Farmers Insurance becomes the latest to exit Florida. That may not be as bad as it seems
Farmers is the latest insurance company to pull out of Florida. The moves leaves tens of thousands of customers facing the daunting task of finding new carriers.
Hurricanes. Flooding. Sinkholes. Wildfires. Fraud. Inflation. Florida has it all. For years increasingly desperate lawmakers have tried a number of ways to keep insurers in the state and woo others back. The state cracked down on bad contractors. It limited the ability of policyholders to sue the companies. The state is backstopping insurers through a $2 billion reinsurance fund, and property owners with state-backed insurance are being pushed into the floundering private market. None of that, it seems, is working.
“The state of our homeowners market is really in dire condition," says Tasha Carter, Florida's Insurance Consumer Advocate. She represents the people waking up to notices of non-renewals in their mailboxes.
Farmers stopped writing new policies in February. It notified the state this week that it’s exiting altogether. The insurer joins a long list of others, big and small, who’ve bailed on Florida.
“Homeowners are very concerned about the state of the homeowner's insurance market from three perspectives: the first being availability of coverage. The second being the affordability of homeowners coverage. And the third is reliability. Of those three, property owners don't really have much faith in any of them.
Farmers’ high-profile withdrawal has brought renewed anxiety, handwringing, and finger-pointing over who, or what’s to blame. Bottom line: Florida is a hard state to insure. And it raises a question—is the state uninsurable? Or heading that way?
“No, I don't think we're uninsurable. And I don't think we're becoming uninsurable. I think, you know, there will always be insurance...for a price," says former state Sen. Jeff Brandes, who now runs a policy think tank and has turned his attention to trying to solve Florida’s prickly property premium problem.
Solutions are being tried. New laws are now in effect aimed at curbing historical problems like lawsuits and fraud, while trying to woo nervous companies back into the market. The reforms have been blasted by critics, and many Florida Democratic lawmakers as giveways to the insurance industry.
“Is it painful. Absolutely. Are our rates through the roof? Absolutely. Can we do more as a state, the governor and legislature to make it better? Yes."Lisa Miller
“Is it painful. Absolutely. Are our rates through the roof? Absolutely. Can we do more as a state, the governor and legislature to make it better? Yes,"
That’s likely not comforting news to property owners seeing their rates rise. And there’s growing concern that those rate hikes are beginning to price people out. Brandes gets the angst.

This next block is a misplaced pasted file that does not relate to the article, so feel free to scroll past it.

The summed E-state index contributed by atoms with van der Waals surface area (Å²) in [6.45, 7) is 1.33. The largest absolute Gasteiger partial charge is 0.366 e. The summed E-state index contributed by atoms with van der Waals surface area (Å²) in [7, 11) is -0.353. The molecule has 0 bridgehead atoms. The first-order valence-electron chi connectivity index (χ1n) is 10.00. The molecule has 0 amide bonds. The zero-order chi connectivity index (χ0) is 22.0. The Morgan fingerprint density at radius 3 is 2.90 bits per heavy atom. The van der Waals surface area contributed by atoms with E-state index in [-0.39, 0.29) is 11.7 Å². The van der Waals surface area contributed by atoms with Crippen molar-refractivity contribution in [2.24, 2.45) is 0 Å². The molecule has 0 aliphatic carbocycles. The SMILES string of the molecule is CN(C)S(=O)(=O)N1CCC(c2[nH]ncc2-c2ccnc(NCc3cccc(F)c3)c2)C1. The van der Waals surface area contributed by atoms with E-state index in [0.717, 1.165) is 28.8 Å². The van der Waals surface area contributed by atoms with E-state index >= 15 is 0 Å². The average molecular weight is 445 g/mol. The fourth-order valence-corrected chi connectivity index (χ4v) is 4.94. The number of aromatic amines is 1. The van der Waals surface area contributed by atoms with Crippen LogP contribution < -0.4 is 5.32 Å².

“I mean, listen, how many times can you afford one expense to go up, you know, [by]50%-100%? [And] I mean, that that in year after year after year... there are people who were paying $1,000 five years ago for property insurance that are paying $5000 today, or, you know, they were paying $2k and now they're paying 10k. I mean, that's simply not sustainable, especially for Florida's population that lives on a fixed income. They're making really tough choices right now.”
Some people will have to sell their homes. Others may be forced out of state. Brandes blames the state’s decade long refusal to act for part of the current problems within the market. He says when the state finally took action—last year and this one—it was really because it had no choice.
Insurance pain, tough choices and tighter wallets are likely Floridians’ new reality, and not a comforting one for many says Lisa Miller, a former deputy insurance commissioner who now runs a private firm.
“Is it painful. Absolutely. Are our rates through the roof? Absolutely. Can we do more as a state, the governor and legislature to make it better? Yes," she says.
Still there are small signs that the state’s property insurance market, while on life support, isn’t completely dead yet, and may, in fact, be getting better.
“You’re seeing some positive effect of the litigation scaling down," says Miller, "and I applaud the governor and legislature for trying to rebalance some of the litigation insanity. But it’s not going to happen overnight."
Another positive sign is that new insurance companies are starting to signal interest in Florida.
Market intelligence suggests the number of impacted Farmers customers is up to 100,000 but the majority of those policies are likely auto. According to the state’s database, Farmers had less than 6,000 property-based policies in force during the first quarter of this year. When Farmers filed its notice of withdrawal it marked the document as a trade secret—meaning the exact number of impacted policies isn’t known.
The company’s departure does means the state-run Citizens Property Insurance Corporation is poised to grow even bigger, despite lawmakers’ best efforts to shrink it. More rate hikes for Citizens customers are coming.
Citizens President Tim Cerio recently told the company’s Board of Governors that the rate increases are needed because Citizens now charges lower rates than private insurers.
“We have to return to being the state’s property insurer of last resort. Instead, we are the state’s largest property insurer with the lowest rates on top of that. That is going to continue to distort the market and impede recovery efforts," he said.
The company has more than 1.3 million policy holders. The number could grow to 1.7 million by the end of the year.
Carter, Brandes and Miller all say the same thing: change will take time. And it’ll be at least another year before rates stabilize. Floridians will continue to be in for a rough time until then.
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